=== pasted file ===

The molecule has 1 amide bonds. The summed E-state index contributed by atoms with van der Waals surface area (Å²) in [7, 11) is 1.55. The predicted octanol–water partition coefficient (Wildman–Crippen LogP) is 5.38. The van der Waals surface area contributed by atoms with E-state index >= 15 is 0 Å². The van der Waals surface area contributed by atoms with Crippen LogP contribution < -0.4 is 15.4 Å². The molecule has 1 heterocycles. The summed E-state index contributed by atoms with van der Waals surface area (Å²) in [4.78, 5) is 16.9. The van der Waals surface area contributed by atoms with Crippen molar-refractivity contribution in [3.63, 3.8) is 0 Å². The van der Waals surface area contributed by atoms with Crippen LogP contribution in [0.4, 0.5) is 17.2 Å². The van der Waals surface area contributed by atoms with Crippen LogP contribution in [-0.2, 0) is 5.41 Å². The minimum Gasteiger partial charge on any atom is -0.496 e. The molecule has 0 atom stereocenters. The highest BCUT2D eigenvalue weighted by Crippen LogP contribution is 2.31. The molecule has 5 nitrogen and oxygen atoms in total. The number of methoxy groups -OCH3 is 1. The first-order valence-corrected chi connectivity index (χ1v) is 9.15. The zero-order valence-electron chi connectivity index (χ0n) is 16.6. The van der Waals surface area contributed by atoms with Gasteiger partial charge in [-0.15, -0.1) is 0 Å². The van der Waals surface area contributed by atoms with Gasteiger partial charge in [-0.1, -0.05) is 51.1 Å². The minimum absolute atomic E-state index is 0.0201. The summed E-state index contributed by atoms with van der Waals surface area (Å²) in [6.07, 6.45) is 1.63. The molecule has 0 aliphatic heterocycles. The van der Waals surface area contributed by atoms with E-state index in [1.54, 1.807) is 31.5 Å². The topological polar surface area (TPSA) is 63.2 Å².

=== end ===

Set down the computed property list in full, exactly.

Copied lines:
The molecule has 1 amide bonds. The summed E-state index contributed by atoms with van der Waals surface area (Å²) in [7, 11) is 1.55. The predicted octanol–water partition coefficient (Wildman–Crippen LogP) is 5.38. The van der Waals surface area contributed by atoms with E-state index >= 15 is 0 Å². The van der Waals surface area contributed by atoms with Crippen LogP contribution < -0.4 is 15.4 Å². The molecule has 1 heterocycles. The summed E-state index contributed by atoms with van der Waals surface area (Å²) in [4.78, 5) is 16.9. The van der Waals surface area contributed by atoms with Crippen molar-refractivity contribution in [3.63, 3.8) is 0 Å². The van der Waals surface area contributed by atoms with Crippen LogP contribution in [0.4, 0.5) is 17.2 Å². The van der Waals surface area contributed by atoms with Crippen LogP contribution in [-0.2, 0) is 5.41 Å². The minimum Gasteiger partial charge on any atom is -0.496 e. The molecule has 0 atom stereocenters. The highest BCUT2D eigenvalue weighted by Crippen LogP contribution is 2.31. The molecule has 5 nitrogen and oxygen atoms in total. The number of methoxy groups -OCH3 is 1. The first-order valence-corrected chi connectivity index (χ1v) is 9.15. The zero-order valence-electron chi connectivity index (χ0n) is 16.6. The van der Waals surface area contributed by atoms with Gasteiger partial charge in [-0.15, -0.1) is 0 Å². The van der Waals surface area contributed by atoms with Gasteiger partial charge in [-0.1, -0.05) is 51.1 Å². The minimum absolute atomic E-state index is 0.0201. The summed E-state index contributed by atoms with van der Waals surface area (Å²) in [6.07, 6.45) is 1.63. The molecule has 0 aliphatic heterocycles. The van der Waals surface area contributed by atoms with E-state index in [1.54, 1.807) is 31.5 Å². The topological polar surface area (TPSA) is 63.2 Å².